Recently having a conversation with my mother-in-law and four sisters-in-laws, the subject of Kegel exercise was brought up.

I stated that one of the recommended ways to start strengthening your pelvic floor is to halt your urination for a few seconds and then continue. The five of them told me that it leads to increased in UTIs. They all claimed to have been told this by their respective gynaecologists.

However, after researching this myself, the only thing I found was this article which states that you should try it, but:

However, you should use this method for learning purposes only. It is not a good idea to start and stop your urine regularly, or to frequently do Kegel exercises when you have a full bladder. Incomplete emptying of the bladder can raise your risk for a urinary tract infection (UTI).

Web MD, and other medical sites, all state that holding a full bladder for a long time may cause a UTI, but since you're just stopping the flow for a few seconds, and then continuing to empty your bladder, I don't see the issue.

  • i didnt ask for specifics, but it seemed to be a womens health issue in their minds, not a male issue. so anything found on women would be helpful.
    – Himarm
    Jan 5, 2015 at 19:01
  • I don't know about UTIs, but over-strengthening your pelvic floor muscles can lead to pelvic pain and cramping as well as the urge to urinate more frequently than is required. That could be a source for confusion perhaps Jan 6, 2015 at 17:10

2 Answers 2


Urinary retention is the inability to voluntarily urinate and complications include infection and renal failure per Brian A Selius in 2008.

Claim #1: One of the recommended ways to start strengthening your pelvic floor is to halt your urination for a few seconds and then continue.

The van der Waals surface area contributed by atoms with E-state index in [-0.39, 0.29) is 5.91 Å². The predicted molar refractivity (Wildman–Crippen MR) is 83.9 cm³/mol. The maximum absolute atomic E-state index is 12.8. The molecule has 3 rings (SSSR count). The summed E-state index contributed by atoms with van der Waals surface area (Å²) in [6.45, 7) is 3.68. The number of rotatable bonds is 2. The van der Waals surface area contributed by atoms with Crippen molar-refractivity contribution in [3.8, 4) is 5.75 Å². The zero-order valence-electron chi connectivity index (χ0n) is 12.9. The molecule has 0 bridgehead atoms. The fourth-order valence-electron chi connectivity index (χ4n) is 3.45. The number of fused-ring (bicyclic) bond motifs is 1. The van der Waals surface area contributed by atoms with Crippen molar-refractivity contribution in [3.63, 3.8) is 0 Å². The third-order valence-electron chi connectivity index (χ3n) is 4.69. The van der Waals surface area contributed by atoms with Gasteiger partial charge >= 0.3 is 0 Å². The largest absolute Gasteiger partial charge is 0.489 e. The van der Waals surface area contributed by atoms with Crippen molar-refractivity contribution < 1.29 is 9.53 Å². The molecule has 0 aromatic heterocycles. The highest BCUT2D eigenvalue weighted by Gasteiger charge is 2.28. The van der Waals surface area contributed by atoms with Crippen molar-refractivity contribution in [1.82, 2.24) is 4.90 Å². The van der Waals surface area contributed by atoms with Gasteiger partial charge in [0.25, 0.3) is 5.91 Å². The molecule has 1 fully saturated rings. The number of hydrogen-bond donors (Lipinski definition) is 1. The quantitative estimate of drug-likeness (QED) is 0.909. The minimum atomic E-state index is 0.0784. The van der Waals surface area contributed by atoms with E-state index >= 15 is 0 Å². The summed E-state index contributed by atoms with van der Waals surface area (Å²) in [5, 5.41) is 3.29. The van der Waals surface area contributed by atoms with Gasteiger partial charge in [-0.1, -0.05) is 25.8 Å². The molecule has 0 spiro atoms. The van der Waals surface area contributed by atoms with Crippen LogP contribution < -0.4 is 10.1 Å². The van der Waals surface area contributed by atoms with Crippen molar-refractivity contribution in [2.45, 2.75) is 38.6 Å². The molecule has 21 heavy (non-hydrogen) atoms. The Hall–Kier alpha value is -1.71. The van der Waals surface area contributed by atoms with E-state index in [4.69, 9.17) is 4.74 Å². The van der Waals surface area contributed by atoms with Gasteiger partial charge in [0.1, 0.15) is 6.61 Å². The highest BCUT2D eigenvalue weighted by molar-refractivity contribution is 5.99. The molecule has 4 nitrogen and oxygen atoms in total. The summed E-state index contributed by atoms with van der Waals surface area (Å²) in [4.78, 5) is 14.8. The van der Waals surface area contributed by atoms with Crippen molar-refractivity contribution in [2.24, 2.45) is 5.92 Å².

This claim is false since UK NHS cautions

It is not recommended that you regularly stop your flow of urine midstream, because it can be harmful to the bladder.

NHS also states for patients with NMO,

The most important factor is reducing the accumulation of urine, which can build up and stagnate. The risk of a bladder infection is greatly increased with this stagnating urine. A bladder infection can subtly raise the body’s core temperature (a normal response to infection).

Claim #2: Incomplete emptying of the bladder can raise your risk for a urinary tract infection (UTI).

This claim is partly true when the incomplete emptying of the bladder is left untreated with reference to research by Naoki Yoshimura et.al. in 2004.

When the bladder cannot contract properly, some or all of the urine remains in the bladder. If left untreated, this condition can lead to urinary tract infection and damage to the kidneys.

Per Dr.Shobhana Mohandas for urinary problems,

Do not routinely attempt to stop midstream while passing urine, as this may prevent complete emptying of the bladder and lead to infection.

Per Patrick J. Shenot, MD,